When the Diversity & Inclusion Committee at Extra Space Storage launched an internal listening campaign in 2020 called “Ask – Listen – Act,” one of the shared conversations among employees was the desire for more education. Since then, the committee has published multiple roundtable discussions covering topics like racial equality, inclusivity, and allyship. The committee has also recently launched Everyday Allyship, a training program aimed at helping employees use their influence for being an ally in the workplace.
June is Pride Month, a time to celebrate self-affirmation, dignity, equality, and increased visibility of LGBTQ people as a social group. We spoke with Paty Portilla, Senior District Manager and chair of the Diversity & Inclusion Education subcommittee, about some simple ways Extra Space Storage employees can celebrate Pride.
Pride Month isn’t just about parades and celebrations. Historical timelines of the LGBTQ movement cover significant events of oppression, such as the Stonewall Uprising in 1969. Take some time this month to watch films or read books about the LBGTQ experience and history of Pride Month. Mainstream films like Milk and Love, Simon can be an enjoyable and effective way to start a first-time discussion among friends and family.
Understand the Importance of Pronouns
Proper use of pronouns and gender identity terms is the first step to signal respect for someone’s identity and create a more welcoming space for everyone. You may notice that people are becoming more attentive to sharing their pronouns in introductions, on name tags, and in email signatures. In an instance where a pronoun is not indicated or unknown, gender-neutral pronouns like they/them can be a useful option. NPR recently released A Guide to Gender Identity Terms with the goal of helping people communicate accurately and respectfully.
Support LGBTQ Businesses
The National LGBT Chamber of Commerce (NGLCC) is the largest advocacy organization dedicated to expanding economic opportunities and advancements for LGBTQ-owned businesses. They partner with local chambers in the U.S. and worldwide to provide LGBTQ-owned businesses with support and resources. You can find local events and businesses to support in your city through their list of affiliate chambers.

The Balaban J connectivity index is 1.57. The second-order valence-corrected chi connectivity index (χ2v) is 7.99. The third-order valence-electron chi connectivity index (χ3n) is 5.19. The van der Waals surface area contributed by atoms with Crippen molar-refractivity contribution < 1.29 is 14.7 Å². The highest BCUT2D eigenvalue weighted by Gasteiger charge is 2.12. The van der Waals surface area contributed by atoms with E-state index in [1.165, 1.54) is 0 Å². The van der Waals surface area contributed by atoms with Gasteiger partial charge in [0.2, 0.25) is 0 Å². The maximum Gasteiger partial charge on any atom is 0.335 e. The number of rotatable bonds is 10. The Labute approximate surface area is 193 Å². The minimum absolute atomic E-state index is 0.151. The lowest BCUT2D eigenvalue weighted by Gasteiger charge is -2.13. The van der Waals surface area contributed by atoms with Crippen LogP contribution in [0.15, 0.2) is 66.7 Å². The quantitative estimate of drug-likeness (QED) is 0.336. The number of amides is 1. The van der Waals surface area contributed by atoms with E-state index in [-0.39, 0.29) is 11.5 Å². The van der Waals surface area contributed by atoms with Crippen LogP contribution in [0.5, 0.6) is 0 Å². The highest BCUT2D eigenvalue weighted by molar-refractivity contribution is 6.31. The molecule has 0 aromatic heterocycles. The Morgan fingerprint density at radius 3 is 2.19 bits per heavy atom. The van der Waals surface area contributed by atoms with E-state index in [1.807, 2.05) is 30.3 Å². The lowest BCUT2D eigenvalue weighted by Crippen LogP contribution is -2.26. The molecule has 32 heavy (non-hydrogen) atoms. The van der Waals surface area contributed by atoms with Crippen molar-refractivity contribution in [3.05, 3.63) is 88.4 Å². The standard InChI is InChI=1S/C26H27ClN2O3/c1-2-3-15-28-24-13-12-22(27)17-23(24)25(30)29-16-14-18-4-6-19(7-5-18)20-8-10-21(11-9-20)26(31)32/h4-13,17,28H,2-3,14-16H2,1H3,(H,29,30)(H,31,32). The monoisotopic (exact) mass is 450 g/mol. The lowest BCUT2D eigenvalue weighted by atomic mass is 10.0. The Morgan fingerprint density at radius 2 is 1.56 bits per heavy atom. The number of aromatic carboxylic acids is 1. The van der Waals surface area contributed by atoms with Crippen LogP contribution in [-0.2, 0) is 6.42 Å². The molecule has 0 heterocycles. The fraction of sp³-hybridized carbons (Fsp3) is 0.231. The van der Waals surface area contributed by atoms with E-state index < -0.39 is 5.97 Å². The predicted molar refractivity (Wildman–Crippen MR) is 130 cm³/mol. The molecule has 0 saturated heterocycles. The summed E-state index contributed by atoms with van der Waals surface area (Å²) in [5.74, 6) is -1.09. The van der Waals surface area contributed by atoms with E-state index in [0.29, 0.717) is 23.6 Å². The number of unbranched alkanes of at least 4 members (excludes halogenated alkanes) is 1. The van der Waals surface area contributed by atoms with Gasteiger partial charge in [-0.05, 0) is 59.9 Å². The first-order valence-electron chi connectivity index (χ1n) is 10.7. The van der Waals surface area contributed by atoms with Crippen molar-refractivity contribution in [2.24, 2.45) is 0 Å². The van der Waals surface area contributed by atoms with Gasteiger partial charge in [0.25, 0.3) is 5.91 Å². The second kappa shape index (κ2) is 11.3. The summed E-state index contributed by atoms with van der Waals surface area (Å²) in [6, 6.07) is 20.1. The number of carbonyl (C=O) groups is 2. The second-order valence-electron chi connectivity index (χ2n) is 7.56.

Volunteer or Donate to LGBTQ Causes
Organizations like The Trevor Project, Human Rights Campaign, and GLAAD do vital work to help prevent suicide among LGBTQ youth, hate crimes, and other actions of inequality toward marginalized groups. They offer many ways to get involved at a local and national level through financial support and volunteer work. Most large and mid-sized cities also have local LGBTQ community centers with volunteer programs.
Attend a Pride Parade
Most Pride parades and festivals across the U.S. happen in June. You don’t need to identify as LGBTQ to attend a parade. Everyone is welcome to show their support of equality for all. Check out what’s happening in your community and join in the fun!
Fly a Pride Flag
Gilbert Baker’s six-stripe design of the rainbow flag from 1979 became the international symbol of Pride. Since then, variations of the original design have emerged to be even more inclusive. Flying a Pride flag from your home, office, or business is a simple but powerful way to show support and allyship for your LGBTQ neighbors. Don’t have a flag? Get creative and jazz up your June wardrobe with colorful shoelaces, accessories, or clothing.
Make Space for Everyone
It may seem like a basic principle, but it’s worth remembering to make space for everyone. Pride Month serves as an opportunity to be more inclusive, but it shouldn’t stop once the month is over. It’s always the right time to focus on diversity and inclusion, and there’s always more we can do in our communities and workplaces to create a safe and celebratory space for all.